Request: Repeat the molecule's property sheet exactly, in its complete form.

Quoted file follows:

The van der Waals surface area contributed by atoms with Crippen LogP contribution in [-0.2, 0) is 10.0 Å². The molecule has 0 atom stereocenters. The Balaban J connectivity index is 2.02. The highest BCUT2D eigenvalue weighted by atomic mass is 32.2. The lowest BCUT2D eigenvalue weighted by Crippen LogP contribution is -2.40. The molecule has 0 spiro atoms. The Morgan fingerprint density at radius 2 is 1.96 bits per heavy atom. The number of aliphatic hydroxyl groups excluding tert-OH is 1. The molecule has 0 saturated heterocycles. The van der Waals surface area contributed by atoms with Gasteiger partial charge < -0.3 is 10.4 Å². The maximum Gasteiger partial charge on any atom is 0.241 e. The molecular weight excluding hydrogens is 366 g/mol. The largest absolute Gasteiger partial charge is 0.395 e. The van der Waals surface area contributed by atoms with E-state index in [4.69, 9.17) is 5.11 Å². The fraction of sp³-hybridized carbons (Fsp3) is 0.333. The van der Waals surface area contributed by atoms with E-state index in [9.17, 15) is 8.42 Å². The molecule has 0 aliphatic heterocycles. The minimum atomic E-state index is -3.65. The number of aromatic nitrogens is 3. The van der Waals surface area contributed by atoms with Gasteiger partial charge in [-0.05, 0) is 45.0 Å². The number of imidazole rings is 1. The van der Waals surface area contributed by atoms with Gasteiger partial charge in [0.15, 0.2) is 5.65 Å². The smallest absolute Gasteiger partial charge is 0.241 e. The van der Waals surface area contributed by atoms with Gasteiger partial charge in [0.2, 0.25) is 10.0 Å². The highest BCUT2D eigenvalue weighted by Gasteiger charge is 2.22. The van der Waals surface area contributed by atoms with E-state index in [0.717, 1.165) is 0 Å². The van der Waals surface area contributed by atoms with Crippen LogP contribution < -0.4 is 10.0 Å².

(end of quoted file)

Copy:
The van der Waals surface area contributed by atoms with Crippen LogP contribution in [-0.2, 0) is 10.0 Å². The molecule has 0 atom stereocenters. The Balaban J connectivity index is 2.02. The highest BCUT2D eigenvalue weighted by atomic mass is 32.2. The lowest BCUT2D eigenvalue weighted by Crippen LogP contribution is -2.40. The molecule has 0 spiro atoms. The Morgan fingerprint density at radius 2 is 1.96 bits per heavy atom. The number of aliphatic hydroxyl groups excluding tert-OH is 1. The molecule has 0 saturated heterocycles. The van der Waals surface area contributed by atoms with Gasteiger partial charge < -0.3 is 10.4 Å². The maximum Gasteiger partial charge on any atom is 0.241 e. The molecular weight excluding hydrogens is 366 g/mol. The largest absolute Gasteiger partial charge is 0.395 e. The van der Waals surface area contributed by atoms with E-state index in [4.69, 9.17) is 5.11 Å². The fraction of sp³-hybridized carbons (Fsp3) is 0.333. The van der Waals surface area contributed by atoms with E-state index in [9.17, 15) is 8.42 Å². The molecule has 0 aliphatic heterocycles. The minimum atomic E-state index is -3.65. The number of aromatic nitrogens is 3. The van der Waals surface area contributed by atoms with Gasteiger partial charge in [-0.05, 0) is 45.0 Å². The number of imidazole rings is 1. The van der Waals surface area contributed by atoms with Gasteiger partial charge in [0.15, 0.2) is 5.65 Å². The smallest absolute Gasteiger partial charge is 0.241 e. The van der Waals surface area contributed by atoms with Gasteiger partial charge in [0.2, 0.25) is 10.0 Å². The highest BCUT2D eigenvalue weighted by Gasteiger charge is 2.22. The van der Waals surface area contributed by atoms with E-state index in [0.717, 1.165) is 0 Å². The van der Waals surface area contributed by atoms with Crippen LogP contribution < -0.4 is 10.0 Å².